5%; 7.5%; 10%
Levamisole is a broad-spectrum anthelmintic and is effective against the following nematode infections in cattle: Stomach Worms: Haemonchus, Ostertagia, Trichostrongylus. Intestinal Worms: Trichostrongylus, Cooperia, Nematodirus, Bunostomum, Oesophagostomum, Chabertia . Lungworms: Dictyocaulus .
DOSAGE AND ADMINISTRATION:
Inject subcutaneously in the mid-neck region at the rate of 2 ml per 100 lbs. of body weight. It is recommended that not more than 10 mL be injected at one site. Consult a veterinarian for assistance in the diagnosis, treatment and control of parasitism. The maturation of some helminthes species may be arrested at a pre-adult stage when adult worm populations are heavy. Cattle that are severely parasitized or maintained under conditions of constant helminth exposure may require retreatment with two 2 to four 4 weeks after the first treatment. Thoroughly clean and disinfect syringes and needles by boiling in water for 20 minutes. Use 14 or 16 gauge one-half 1/2 to one 1 inch needles. Do not remove the rubber stopper from the bottle, but clean and disinfect it with 70% alcohol. With the syringe attached to a needle, insert the needle through the rubber stopper and withdraw the required dose. The proper method of injection site preparation is swabbing with 70% alcohol or other suitable disinfectant, and the proper method of administration is under a fold of skin in the middle neck region. A clean sterile needle should be used for each animal to avoid the spread of infection.
Careful cattle weight estimates are essential for the proper performance of the product. It is recommended that Levamisole be injected in cattle in stocker or feeder condition only. Cattle nearing slaughter weight and condition may show objectionable reactions at the site of injection. An occasional animal in stocker or feeder flesh may show swelling at the injection site. The swelling will subside in 7-14 days and is not more severe than that observed from commonly used vaccines and bacterins.
Keep this and all drugs out of the reach of children. Do not administer to cattle within seven 7 days of slaughter for food to avoid tissue residues. To prevent residues in milk, do not administer to dairy animals of breeding age.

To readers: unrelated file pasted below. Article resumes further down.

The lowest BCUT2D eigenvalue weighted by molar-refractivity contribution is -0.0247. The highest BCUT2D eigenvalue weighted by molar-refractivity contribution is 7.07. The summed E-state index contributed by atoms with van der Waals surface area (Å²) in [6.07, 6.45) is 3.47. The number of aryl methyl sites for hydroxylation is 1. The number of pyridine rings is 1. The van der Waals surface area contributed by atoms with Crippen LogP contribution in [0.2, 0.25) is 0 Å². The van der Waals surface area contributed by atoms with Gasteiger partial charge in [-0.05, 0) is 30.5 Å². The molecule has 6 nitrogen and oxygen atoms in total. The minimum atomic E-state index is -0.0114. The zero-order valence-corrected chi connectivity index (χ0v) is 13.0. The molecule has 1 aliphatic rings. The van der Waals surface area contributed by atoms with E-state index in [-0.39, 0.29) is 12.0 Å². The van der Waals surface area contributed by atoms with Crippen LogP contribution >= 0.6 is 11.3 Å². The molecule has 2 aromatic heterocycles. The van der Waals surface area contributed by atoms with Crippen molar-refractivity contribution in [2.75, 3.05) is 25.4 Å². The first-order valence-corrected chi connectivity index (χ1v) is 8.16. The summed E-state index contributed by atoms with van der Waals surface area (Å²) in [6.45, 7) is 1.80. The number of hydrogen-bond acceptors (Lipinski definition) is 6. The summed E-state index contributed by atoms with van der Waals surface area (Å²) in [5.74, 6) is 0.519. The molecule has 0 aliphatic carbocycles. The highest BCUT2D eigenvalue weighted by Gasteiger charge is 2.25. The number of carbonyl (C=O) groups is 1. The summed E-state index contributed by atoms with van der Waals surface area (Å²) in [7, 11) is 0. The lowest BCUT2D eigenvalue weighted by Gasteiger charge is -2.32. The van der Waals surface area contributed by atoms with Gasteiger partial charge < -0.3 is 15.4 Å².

Store in cool and dry place protecting from light.
PERIOD OF VALIDITY:
Hello, Acalculous cholecystitis is a gallbladder inflammation without gallstones. Patients can have signs of fever, jaundice, right upper quadrant mass and pain, and Murphy’s sign, which is gallbladder pain induced by your hand when you palpate the gallbladder at the same time as the patient inhale. Patients are usually very ill due to complications of gallbladder inflammation, like Gallbladder necrosis, gangrene, and perforation, that can lead to peritonitis, sepsis, and shock.The lab values can show increased amount of Alkaline phosphatase, Aminotransferases, Bilirubin and Leukocytes. The most important test to make is Ultrasonography. Ultrasonography can show that there are no gallstones or sludge; more than 3 mm gallbladder wall thickening, more than 5 cm gallbladder distension, a striated gallbladder, mucosal sloughing, a positive Murphy’s sign induced by the ultrasonography probe, pericholecystic fluid that indicates perforation that can lead to abscess formation, and “Champagne sign” with gas bubbles in gallbladder fundus. If Ultrasonography is not enough for diagnosis, then Cholescintigraphy, a so-called HIDA scan can be used. But it takes hours to perform, so it’s not recommended in critically ill patients in whom a delay in therapy could be deadly. Here we inject Technetium labeled Hepatic IminoDiacetic Acid that is taken up by liver cells and excreted into bile to the gallbladder. If this does not happen, then it’s an indication of acalculous cholecystitis. We can inject Morphine that helps the liver cells to secrete bile into the gallbladder, and thereby makes the diagnosis easier. We treat acalculous cholecystitis with antibiotics and surgery. Before giving antibiotics, we need to take a blood culture. While we wait for the blood culture results, we start a broad-spectrum antibiotic combination, like Ampicillin-Sulbactam, or Piperacillin-Tazobactam, or Ticarcillin-Clavulanate, or Ceftriaxone-Metronidazole. When we get the blood culture results we start to treat the specific microbes that infect the gallbladder, like for example Bacteroides, Escherichia coli, Enterococcus faecalis, Klebsiella, Methicillin-resistant Staphylococcus aureus (MRSA), Pseudomonas, or Proteus species. Then it’s very important to surgically operate as soon as possible. We usually start with a Cholecystostomy. But if we don’t see an improvement within 24 hours after the operation, we start Cholecystectomy immediately. Sometimes, when there is gallbladder necrosis, perforation, or emphysematous cholecystitis, we start with Cholecystectomy right from the beginning. Thank you very much for listening!